Problem 2. For purposes of this problem, assume that we have already shown that the order
on the set Q of rational numbers is well-defined. Let m, n, p and q be natural numbers. A
common mistake among schoolchildren (and adults) is to add the rational numbers m and
P as follows:
n + q n
This method of addition is wrong. However, it has some interesting properties. Prove that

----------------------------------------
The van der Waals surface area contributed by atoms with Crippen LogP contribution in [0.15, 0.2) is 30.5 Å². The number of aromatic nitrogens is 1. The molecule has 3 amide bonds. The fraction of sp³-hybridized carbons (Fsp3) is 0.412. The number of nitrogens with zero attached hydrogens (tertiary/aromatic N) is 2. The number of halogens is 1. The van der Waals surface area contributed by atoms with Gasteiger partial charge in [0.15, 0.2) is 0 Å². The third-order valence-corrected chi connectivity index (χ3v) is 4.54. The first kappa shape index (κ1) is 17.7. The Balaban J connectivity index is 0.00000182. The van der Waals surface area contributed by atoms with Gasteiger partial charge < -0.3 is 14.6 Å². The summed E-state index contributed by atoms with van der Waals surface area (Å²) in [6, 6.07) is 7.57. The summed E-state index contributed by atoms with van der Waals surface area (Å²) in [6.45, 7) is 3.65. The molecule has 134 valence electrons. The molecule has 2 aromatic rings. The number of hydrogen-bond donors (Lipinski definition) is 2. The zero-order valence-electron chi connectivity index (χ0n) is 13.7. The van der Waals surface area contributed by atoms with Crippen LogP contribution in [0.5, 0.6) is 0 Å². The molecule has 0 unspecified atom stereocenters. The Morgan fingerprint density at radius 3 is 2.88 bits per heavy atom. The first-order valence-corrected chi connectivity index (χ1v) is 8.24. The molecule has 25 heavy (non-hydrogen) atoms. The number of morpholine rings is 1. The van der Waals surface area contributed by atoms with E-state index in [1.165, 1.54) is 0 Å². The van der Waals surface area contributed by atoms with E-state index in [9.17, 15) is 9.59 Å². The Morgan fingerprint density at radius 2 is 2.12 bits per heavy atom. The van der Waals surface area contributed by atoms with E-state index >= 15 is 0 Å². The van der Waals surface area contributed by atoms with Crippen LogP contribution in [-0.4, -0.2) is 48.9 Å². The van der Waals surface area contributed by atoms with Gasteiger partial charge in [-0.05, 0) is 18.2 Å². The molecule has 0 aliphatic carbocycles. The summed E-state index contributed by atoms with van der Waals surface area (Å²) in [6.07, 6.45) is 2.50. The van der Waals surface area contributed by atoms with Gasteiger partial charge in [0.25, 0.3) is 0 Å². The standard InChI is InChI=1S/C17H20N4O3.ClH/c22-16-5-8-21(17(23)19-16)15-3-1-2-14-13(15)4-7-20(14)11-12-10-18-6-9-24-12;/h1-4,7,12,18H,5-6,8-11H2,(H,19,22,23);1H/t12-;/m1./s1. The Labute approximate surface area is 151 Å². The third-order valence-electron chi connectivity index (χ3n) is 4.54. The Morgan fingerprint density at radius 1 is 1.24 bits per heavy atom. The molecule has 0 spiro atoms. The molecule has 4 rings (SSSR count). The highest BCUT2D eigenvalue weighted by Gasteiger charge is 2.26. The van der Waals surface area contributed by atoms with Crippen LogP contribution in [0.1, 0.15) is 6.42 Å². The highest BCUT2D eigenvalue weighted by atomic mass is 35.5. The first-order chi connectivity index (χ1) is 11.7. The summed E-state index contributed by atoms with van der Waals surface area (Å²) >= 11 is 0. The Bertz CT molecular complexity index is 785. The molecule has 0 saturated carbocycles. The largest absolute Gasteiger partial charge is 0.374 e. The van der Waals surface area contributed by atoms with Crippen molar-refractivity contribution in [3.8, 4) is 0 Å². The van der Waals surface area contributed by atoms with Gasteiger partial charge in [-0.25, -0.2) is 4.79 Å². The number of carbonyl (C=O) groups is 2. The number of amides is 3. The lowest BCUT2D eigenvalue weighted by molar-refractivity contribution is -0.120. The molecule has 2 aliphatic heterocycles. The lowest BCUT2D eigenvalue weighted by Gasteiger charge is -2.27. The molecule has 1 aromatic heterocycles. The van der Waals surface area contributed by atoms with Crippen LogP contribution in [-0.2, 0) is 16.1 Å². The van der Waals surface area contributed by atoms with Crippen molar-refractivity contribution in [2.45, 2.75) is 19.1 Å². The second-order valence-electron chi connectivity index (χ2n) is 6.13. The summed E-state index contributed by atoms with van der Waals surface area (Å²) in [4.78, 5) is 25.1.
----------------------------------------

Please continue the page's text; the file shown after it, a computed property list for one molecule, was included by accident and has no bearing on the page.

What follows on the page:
this method of addition yields a rational number that is somewhere between m and p (that
is, less than one of them and greater than the other), unless m and :Po are equal (as rational
numbers), in which case the result is equal to both of them.
This material may consist of step-by-step explanations on how to solve a problem or examples of proper writing, including the use of citations, references, bibliographies, and formatting. This material is made available for the sole purpose of studying and learning - misuse is strictly forbidden.